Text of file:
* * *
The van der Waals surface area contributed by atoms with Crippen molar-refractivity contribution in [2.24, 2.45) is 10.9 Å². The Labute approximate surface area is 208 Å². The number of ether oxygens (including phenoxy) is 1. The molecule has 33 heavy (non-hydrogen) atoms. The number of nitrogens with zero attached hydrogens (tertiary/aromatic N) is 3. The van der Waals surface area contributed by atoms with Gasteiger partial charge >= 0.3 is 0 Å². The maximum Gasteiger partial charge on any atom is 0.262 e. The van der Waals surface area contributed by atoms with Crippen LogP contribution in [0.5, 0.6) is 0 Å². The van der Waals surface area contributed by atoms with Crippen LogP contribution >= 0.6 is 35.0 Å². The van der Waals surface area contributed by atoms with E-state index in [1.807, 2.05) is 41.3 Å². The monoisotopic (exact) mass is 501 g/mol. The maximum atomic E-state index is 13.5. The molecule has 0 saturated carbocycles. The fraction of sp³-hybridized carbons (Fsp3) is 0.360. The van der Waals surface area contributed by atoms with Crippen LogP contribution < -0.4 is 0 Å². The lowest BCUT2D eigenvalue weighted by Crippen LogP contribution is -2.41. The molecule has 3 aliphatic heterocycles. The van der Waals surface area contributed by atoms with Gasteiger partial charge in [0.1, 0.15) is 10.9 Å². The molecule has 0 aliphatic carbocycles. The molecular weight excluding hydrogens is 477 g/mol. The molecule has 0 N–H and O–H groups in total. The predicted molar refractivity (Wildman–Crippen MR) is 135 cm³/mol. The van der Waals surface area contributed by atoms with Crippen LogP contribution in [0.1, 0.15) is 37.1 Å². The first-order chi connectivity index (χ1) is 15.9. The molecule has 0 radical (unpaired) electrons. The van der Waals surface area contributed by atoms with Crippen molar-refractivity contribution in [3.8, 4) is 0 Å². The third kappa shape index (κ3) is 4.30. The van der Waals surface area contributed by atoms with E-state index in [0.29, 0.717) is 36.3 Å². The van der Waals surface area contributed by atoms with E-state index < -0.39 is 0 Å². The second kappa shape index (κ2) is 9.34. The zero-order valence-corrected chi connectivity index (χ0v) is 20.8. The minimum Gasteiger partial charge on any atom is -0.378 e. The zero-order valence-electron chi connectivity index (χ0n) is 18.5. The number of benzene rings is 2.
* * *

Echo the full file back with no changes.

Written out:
The van der Waals surface area contributed by atoms with Crippen molar-refractivity contribution in [2.24, 2.45) is 10.9 Å². The Labute approximate surface area is 208 Å². The number of ether oxygens (including phenoxy) is 1. The molecule has 33 heavy (non-hydrogen) atoms. The number of nitrogens with zero attached hydrogens (tertiary/aromatic N) is 3. The van der Waals surface area contributed by atoms with Gasteiger partial charge >= 0.3 is 0 Å². The maximum Gasteiger partial charge on any atom is 0.262 e. The van der Waals surface area contributed by atoms with Crippen LogP contribution in [0.5, 0.6) is 0 Å². The van der Waals surface area contributed by atoms with Crippen LogP contribution >= 0.6 is 35.0 Å². The van der Waals surface area contributed by atoms with E-state index in [1.807, 2.05) is 41.3 Å². The monoisotopic (exact) mass is 501 g/mol. The maximum atomic E-state index is 13.5. The molecule has 0 saturated carbocycles. The fraction of sp³-hybridized carbons (Fsp3) is 0.360. The van der Waals surface area contributed by atoms with Crippen LogP contribution < -0.4 is 0 Å². The lowest BCUT2D eigenvalue weighted by Crippen LogP contribution is -2.41. The molecule has 3 aliphatic heterocycles. The van der Waals surface area contributed by atoms with Gasteiger partial charge in [0.1, 0.15) is 10.9 Å². The molecule has 0 aliphatic carbocycles. The molecular weight excluding hydrogens is 477 g/mol. The molecule has 0 N–H and O–H groups in total. The predicted molar refractivity (Wildman–Crippen MR) is 135 cm³/mol. The van der Waals surface area contributed by atoms with Crippen LogP contribution in [0.1, 0.15) is 37.1 Å². The first-order chi connectivity index (χ1) is 15.9. The molecule has 0 radical (unpaired) electrons. The van der Waals surface area contributed by atoms with Crippen molar-refractivity contribution in [3.8, 4) is 0 Å². The third kappa shape index (κ3) is 4.30. The van der Waals surface area contributed by atoms with E-state index in [0.29, 0.717) is 36.3 Å². The van der Waals surface area contributed by atoms with E-state index < -0.39 is 0 Å². The second kappa shape index (κ2) is 9.34. The zero-order valence-corrected chi connectivity index (χ0v) is 20.8. The minimum Gasteiger partial charge on any atom is -0.378 e. The zero-order valence-electron chi connectivity index (χ0n) is 18.5. The number of benzene rings is 2.